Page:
Kamma (karma in Sanskrit) is part of the Buddha’s law on cause and effect. Every action (of body, speech or mind) generates kamma which causes a resulting effect that sooner or later comes back to us. Although there isn’t an exact equivalence in Christianity, the notion of kamma is reflected in western culture with sayings like “As you sow, so shall you reap”; “What goes around, comes around”. I once heard it described as “For every towel you pinch from a hotel, you lose another sock in the laundry!”
This reflects the first part of the Buddha’s law on cause and effect: When this exists, that comes to be. When we give a gift with good-will, happiness comes our way. When we pinch a towel from a hotel, some shade of misery comes our way.
To live happily we need to think, speak and act based on good-will, generosity and compassion. But even a blameless, happy life with lots of good friends ends up in sickness, old age and death. The Buddha’s spiritual quest was to make peace with that reality. He discovered a form of kamma which loosens attachment to the world, paves a way to a realm without birth or death. This he called the kamma that ends kamma: When this does not exist, that does not come to be.
It doesn’t mean that we stop giving gifts, stop speaking, thinking, acting. The Buddha lived an active life for 45 years after enlightenment, interacting with society at many levels. But obviously there was something not happening in all his actions.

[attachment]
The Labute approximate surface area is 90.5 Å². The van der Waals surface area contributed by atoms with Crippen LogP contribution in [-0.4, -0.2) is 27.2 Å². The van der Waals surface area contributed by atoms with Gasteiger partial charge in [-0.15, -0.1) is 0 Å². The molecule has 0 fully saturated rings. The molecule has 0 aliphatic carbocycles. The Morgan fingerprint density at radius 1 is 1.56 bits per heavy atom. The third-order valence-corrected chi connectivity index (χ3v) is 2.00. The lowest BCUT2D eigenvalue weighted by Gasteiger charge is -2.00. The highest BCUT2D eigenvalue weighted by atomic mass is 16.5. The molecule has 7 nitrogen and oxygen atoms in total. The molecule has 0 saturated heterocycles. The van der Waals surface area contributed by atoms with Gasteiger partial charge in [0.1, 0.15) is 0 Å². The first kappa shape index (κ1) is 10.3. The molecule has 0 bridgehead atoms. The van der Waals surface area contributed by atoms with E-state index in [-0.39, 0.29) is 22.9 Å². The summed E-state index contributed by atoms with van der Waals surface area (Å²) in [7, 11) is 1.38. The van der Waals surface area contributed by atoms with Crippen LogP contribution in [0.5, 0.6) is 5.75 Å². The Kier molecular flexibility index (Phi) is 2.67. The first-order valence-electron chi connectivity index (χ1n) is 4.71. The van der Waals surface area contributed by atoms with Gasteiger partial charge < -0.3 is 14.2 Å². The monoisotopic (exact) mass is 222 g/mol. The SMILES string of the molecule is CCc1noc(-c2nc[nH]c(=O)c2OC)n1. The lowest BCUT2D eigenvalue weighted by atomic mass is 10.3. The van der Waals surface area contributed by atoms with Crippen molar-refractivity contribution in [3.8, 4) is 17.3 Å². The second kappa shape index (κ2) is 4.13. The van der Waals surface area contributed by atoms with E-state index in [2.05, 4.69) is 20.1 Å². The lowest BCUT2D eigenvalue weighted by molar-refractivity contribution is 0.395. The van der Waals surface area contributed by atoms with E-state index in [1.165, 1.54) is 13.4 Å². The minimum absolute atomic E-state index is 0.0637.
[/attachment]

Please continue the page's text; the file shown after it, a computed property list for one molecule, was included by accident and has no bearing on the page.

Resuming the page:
The word ‘this’ refers to what is immediate, present. It could be this pen I’m holding, this car I’m sitting in, this anger I’m feeling, In contrast, ‘that’ refers to what is objective, can be pointed at, not part of me - that pen you’re holding, that car you’re sitting in, that anger I might feel tomorrow.
When this exists, that comes to be. This anger leads to that result – more anger, more misery.
When this does not exist, that does not come to be. Could anger lose its ‘this-ness’?
When we think about anger, the notion ‘this anger’ is useful. This anger I’m feeling now makes me want to burst. When we stop thinking, just feel the sensations, the tightness, the energy, we can’t also describe the experience. It’s too fluid. It keeps changing. It loses its ‘this-ness’. Very unsatisfactory! When it was ‘this anger’ at least I could blame ‘that idiot who caused it’. When it’s just shifting sensations, I lose the sweet notion of someone to blame. We learn, first hand, that anger is hurting me, not the person I’m angry at.
To enact the kamma that ends kamma, to open ourselves to Nibbana, we drop below the level of conceptual thought. We sense the sensations, feel the feelings. We lose the notion of ‘this’ and ‘that’, ‘me’ and ‘you’. In a strangely familiar, uncharted world we follow the path to freedom.